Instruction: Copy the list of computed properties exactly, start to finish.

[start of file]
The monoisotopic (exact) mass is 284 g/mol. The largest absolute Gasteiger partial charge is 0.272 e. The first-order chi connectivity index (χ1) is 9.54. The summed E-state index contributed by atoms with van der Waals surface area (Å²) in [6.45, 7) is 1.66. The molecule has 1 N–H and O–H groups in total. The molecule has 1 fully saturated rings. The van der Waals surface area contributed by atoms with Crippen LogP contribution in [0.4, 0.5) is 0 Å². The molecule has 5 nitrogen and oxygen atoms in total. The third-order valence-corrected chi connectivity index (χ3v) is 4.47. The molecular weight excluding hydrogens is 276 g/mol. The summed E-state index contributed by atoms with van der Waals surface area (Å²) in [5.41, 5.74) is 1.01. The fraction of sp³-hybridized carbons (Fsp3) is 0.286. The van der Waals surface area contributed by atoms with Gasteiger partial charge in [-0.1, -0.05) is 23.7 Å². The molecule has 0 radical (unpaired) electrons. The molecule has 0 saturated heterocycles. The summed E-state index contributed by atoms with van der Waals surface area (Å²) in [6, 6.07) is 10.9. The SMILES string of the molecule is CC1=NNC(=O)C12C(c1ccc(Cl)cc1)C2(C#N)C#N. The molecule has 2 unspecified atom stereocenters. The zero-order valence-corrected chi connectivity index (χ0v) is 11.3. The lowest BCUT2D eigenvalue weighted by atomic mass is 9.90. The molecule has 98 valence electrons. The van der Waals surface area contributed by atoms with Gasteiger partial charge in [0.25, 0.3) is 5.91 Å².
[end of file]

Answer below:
The monoisotopic (exact) mass is 284 g/mol. The largest absolute Gasteiger partial charge is 0.272 e. The first-order chi connectivity index (χ1) is 9.54. The summed E-state index contributed by atoms with van der Waals surface area (Å²) in [6.45, 7) is 1.66. The molecule has 1 N–H and O–H groups in total. The molecule has 1 fully saturated rings. The van der Waals surface area contributed by atoms with Crippen LogP contribution in [0.4, 0.5) is 0 Å². The molecule has 5 nitrogen and oxygen atoms in total. The third-order valence-corrected chi connectivity index (χ3v) is 4.47. The molecular weight excluding hydrogens is 276 g/mol. The summed E-state index contributed by atoms with van der Waals surface area (Å²) in [5.41, 5.74) is 1.01. The fraction of sp³-hybridized carbons (Fsp3) is 0.286. The van der Waals surface area contributed by atoms with Gasteiger partial charge in [-0.1, -0.05) is 23.7 Å². The molecule has 0 radical (unpaired) electrons. The molecule has 0 saturated heterocycles. The summed E-state index contributed by atoms with van der Waals surface area (Å²) in [6, 6.07) is 10.9. The SMILES string of the molecule is CC1=NNC(=O)C12C(c1ccc(Cl)cc1)C2(C#N)C#N. The molecule has 2 unspecified atom stereocenters. The zero-order valence-corrected chi connectivity index (χ0v) is 11.3. The lowest BCUT2D eigenvalue weighted by atomic mass is 9.90. The molecule has 98 valence electrons. The van der Waals surface area contributed by atoms with Gasteiger partial charge in [0.25, 0.3) is 5.91 Å².